Generation Z. Defined as those born from 1997 to 2013. This generation has grown up in a time where we as a country—and an entire human race—experienced seismic change. In addition to experiencing a global pandemic, Gen Z faces an ever-increasing number of school shootings and a racial reckoning redefining nearly every coming-of-age milestone. This series of traumatic events causes Gen Z to feel frustrated, angry and afraid.
It is easy to connect these negative emotions to the root cause of how this generation can find themselves involved with the criminal legal system. But what if we as a community started proactively prioritizing joy, abundance and safety to decrease lives lost and interactions with that system? Wouldn’t we truly have thriving neighborhoods?
Tawyna McCrary is doing precisely that.
Since 1999, McCrary has been building up programs and services that are helping the Indianapolis community. In 2014, she founded Training for Success. This consulting firm specializes in various services, including strategic plan implementation, program development and implementation, database development, and program analysis and evaluation. She has always had a knack for infrastructure development in partnership with local and national not-for-profits. She’s worked with diverse populations but has a specific talent and passion for working with Black, Indigenous, and People of Color (BIPOC) youth. While working for the Edna Martin Christian Center, McCrary helped grow the YES Indy Rec Center on the Eastside of Indianapolis. YES, Indy Recs are places where young people can hang out in a safe space and play basketball while also learning more about educational opportunities, workforce development training, and job placement services.
McCrary is expanding her services to the Westside of Indianapolis through a recent grant from the Elevation Grant Program. Through a partnership with EmployIndy, Flanner House, and Indy Parks, there is a new YES Indy Rec Center at Watkins Park.
“This space is creating joy for our youth. They want to feel needed. They want to feel heard. They want to feel loved. And that’s the energy I’m infusing right into the space,” said McCrary.
One of the crucial programs of YES Indy Rec is its “Power Huddle.” Power Huddle is a two-week job readiness experience for young people between the ages of 16 and 24. The experience consists of group discussions, youth employment system connections, job preparedness tools and activities that will help participants reach their life goals.
McCrary infused this program with her experience and knowledge of trauma-informed care to create a space for young people that is welcoming and engaging. Through the Power Huddle program—in collaboration with her team—she’s reached over 200 youth with a 85% retention and a 95% completion rate.
“We get 30 hours to pour love into them, but they get 30 hours to just focus on themselves, “said McCrary. “They get to take a 30-hour pause from life, something that they often don’t get to do.”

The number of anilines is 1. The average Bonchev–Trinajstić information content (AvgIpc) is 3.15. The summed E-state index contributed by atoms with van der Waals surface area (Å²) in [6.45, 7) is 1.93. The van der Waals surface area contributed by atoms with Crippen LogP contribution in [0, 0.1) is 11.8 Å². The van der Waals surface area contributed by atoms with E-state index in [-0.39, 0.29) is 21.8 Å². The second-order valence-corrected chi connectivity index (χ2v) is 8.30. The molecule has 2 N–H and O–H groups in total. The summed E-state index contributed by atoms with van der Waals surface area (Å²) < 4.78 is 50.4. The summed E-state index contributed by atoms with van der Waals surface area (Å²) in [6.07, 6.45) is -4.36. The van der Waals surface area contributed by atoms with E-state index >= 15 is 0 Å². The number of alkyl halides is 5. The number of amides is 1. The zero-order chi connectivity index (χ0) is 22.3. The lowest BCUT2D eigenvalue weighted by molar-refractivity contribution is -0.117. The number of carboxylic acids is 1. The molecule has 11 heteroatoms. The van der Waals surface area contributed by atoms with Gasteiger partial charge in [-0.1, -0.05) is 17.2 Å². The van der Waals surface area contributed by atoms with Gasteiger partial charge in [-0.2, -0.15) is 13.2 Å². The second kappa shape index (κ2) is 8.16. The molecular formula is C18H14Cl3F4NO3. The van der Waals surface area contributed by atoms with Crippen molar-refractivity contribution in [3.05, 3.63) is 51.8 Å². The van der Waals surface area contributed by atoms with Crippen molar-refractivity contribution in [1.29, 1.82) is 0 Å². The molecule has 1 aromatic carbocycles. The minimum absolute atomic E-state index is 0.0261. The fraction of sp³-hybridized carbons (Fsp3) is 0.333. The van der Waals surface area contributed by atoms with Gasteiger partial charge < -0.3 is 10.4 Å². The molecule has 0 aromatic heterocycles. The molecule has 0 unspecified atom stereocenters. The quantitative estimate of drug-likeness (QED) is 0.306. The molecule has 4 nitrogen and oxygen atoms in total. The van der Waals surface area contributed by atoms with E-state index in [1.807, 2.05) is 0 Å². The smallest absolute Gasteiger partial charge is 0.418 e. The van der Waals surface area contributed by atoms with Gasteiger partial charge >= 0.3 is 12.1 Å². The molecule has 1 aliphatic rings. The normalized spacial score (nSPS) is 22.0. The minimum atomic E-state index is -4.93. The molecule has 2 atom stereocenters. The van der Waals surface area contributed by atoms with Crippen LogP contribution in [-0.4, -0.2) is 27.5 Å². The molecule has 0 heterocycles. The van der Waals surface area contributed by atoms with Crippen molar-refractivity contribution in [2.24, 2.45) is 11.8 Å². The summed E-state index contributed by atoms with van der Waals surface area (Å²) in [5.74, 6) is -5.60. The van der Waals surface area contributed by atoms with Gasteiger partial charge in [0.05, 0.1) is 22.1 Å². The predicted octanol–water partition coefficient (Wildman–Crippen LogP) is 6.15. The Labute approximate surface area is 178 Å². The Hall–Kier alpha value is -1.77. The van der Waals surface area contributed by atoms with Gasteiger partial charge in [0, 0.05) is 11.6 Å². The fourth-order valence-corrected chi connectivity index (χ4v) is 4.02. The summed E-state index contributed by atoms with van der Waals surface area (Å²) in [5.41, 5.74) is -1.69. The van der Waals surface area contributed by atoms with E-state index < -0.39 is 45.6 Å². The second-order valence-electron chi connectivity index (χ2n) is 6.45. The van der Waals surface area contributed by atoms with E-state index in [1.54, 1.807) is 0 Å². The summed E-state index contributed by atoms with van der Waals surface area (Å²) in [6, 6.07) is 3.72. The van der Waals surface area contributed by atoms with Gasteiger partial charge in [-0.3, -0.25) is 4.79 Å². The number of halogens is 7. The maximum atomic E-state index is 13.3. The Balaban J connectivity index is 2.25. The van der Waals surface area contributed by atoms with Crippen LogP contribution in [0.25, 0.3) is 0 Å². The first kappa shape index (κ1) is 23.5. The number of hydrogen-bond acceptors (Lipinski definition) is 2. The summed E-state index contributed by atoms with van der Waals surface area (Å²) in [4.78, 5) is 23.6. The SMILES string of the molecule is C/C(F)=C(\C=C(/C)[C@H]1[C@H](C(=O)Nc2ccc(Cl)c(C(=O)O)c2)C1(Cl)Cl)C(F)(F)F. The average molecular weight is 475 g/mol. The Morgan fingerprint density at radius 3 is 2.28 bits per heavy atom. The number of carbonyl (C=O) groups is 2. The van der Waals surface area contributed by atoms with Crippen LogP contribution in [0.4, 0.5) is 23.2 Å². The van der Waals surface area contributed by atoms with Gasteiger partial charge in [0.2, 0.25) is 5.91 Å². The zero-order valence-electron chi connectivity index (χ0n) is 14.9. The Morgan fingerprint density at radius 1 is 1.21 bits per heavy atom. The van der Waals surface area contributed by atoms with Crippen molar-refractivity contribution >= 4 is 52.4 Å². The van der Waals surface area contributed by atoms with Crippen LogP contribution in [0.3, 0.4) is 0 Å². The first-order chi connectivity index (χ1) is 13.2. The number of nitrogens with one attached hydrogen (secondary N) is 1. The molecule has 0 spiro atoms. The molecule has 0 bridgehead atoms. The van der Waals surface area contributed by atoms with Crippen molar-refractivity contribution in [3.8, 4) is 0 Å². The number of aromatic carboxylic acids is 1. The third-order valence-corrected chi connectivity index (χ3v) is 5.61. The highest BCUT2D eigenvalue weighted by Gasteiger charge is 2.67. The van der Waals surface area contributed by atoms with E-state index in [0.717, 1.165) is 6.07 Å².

The idea that therapy can cultivate happiness is now much more widely accepted compared to years past. McCrary has a desire to cultivate a similar through guided group support. In Power Huddle sessions, McCrary uses music, meditation, art and journaling to spark engagement and healing. Participants get to present a vision board at the end of the two weeks.
“They get excited because they get to tap into their potential that they didn’t even know they had or forgot about. And then they get to share it with everybody. Allowing them to find their voice and express it is powerful.”
McCrary credits building authentic, mutually beneficial relationships to the program’s success.
“We have this mutual respect for each other. That’s the only way you’ll get them to open up. Like, if they don’t respect you and they don’t feel good and comfortable with you, they’re not going to tell you anything. They’re not going to come. Young people have complete autonomy over their time. And so there are so many things that they can be doing. And so when they enter any space that I govern, I want to make sure I value their time because they’re choosing to be here. They don’t have to be here. They can choose to be anywhere else.”
The re-engagement facilitators reflect this connection in their work. In this role, they connect with participants and try to see what their needs or wants are, and given the opportunity, they also provide mentorship. Their goal is beyond the sport happening on the basketball court. Their goal is to help participants learn life skills outside of the court.
“You need to learn how to be a team player. You need to learn how to resolve conflict. You need to learn how to be your brother’s keeper. And that’s what’s happening on the court.” said McCrary.
Gen Z is known for creativity being a significant factor in their lives. A study done by Adobe and Harris poll found that 66% of its Gen Z respondents considered themselves to be creative. People want to see themselves and their values reflected in the programming they support. Therefore, creativity was a must for McCrary’s programming.
Investments directly into the joy and creativity of this generation is a proven alternative to the common practice of solely addressing their deficits.
“I have to creatively find ways to help young people,” she said. “I don’t care what the system says. We, the people, make up the system. So, we have to creatively find ways to help them to keep them from doing the survival tactics that they know.”
Author: Tashi Copeland
Marketing and Communications Officer